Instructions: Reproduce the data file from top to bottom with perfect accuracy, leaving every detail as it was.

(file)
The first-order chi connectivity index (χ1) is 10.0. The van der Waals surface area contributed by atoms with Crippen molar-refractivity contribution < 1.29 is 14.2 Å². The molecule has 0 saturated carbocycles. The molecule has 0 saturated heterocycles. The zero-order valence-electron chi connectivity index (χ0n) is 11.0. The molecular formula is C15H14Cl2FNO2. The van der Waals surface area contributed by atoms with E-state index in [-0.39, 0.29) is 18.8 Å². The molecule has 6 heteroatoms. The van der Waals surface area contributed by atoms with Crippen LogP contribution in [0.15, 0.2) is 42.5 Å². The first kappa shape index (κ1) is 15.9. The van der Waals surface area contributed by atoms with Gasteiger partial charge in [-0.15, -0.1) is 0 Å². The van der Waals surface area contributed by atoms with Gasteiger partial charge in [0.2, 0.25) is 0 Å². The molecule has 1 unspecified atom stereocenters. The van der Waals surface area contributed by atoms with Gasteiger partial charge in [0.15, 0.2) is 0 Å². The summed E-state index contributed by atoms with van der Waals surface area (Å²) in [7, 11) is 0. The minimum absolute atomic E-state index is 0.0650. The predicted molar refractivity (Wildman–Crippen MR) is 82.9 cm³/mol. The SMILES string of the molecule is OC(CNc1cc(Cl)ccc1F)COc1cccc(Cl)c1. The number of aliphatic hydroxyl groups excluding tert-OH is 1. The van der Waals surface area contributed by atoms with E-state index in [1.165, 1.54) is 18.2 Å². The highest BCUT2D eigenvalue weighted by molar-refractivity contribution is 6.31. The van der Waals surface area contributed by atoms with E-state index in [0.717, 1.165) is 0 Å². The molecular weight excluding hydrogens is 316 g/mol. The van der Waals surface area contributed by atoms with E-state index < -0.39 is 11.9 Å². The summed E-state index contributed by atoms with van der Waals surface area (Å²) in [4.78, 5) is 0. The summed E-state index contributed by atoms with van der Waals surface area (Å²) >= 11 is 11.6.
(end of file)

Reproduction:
The first-order chi connectivity index (χ1) is 10.0. The van der Waals surface area contributed by atoms with Crippen molar-refractivity contribution < 1.29 is 14.2 Å². The molecule has 0 saturated carbocycles. The molecule has 0 saturated heterocycles. The zero-order valence-electron chi connectivity index (χ0n) is 11.0. The molecular formula is C15H14Cl2FNO2. The van der Waals surface area contributed by atoms with E-state index in [-0.39, 0.29) is 18.8 Å². The molecule has 6 heteroatoms. The van der Waals surface area contributed by atoms with Crippen LogP contribution in [0.15, 0.2) is 42.5 Å². The first kappa shape index (κ1) is 15.9. The van der Waals surface area contributed by atoms with Gasteiger partial charge in [-0.15, -0.1) is 0 Å². The van der Waals surface area contributed by atoms with Gasteiger partial charge in [0.2, 0.25) is 0 Å². The molecule has 1 unspecified atom stereocenters. The van der Waals surface area contributed by atoms with Gasteiger partial charge in [0.15, 0.2) is 0 Å². The summed E-state index contributed by atoms with van der Waals surface area (Å²) in [7, 11) is 0. The minimum absolute atomic E-state index is 0.0650. The predicted molar refractivity (Wildman–Crippen MR) is 82.9 cm³/mol. The SMILES string of the molecule is OC(CNc1cc(Cl)ccc1F)COc1cccc(Cl)c1. The number of aliphatic hydroxyl groups excluding tert-OH is 1. The van der Waals surface area contributed by atoms with E-state index in [1.165, 1.54) is 18.2 Å². The highest BCUT2D eigenvalue weighted by molar-refractivity contribution is 6.31. The van der Waals surface area contributed by atoms with E-state index in [0.717, 1.165) is 0 Å². The molecular weight excluding hydrogens is 316 g/mol. The van der Waals surface area contributed by atoms with E-state index < -0.39 is 11.9 Å². The summed E-state index contributed by atoms with van der Waals surface area (Å²) in [4.78, 5) is 0. The summed E-state index contributed by atoms with van der Waals surface area (Å²) >= 11 is 11.6.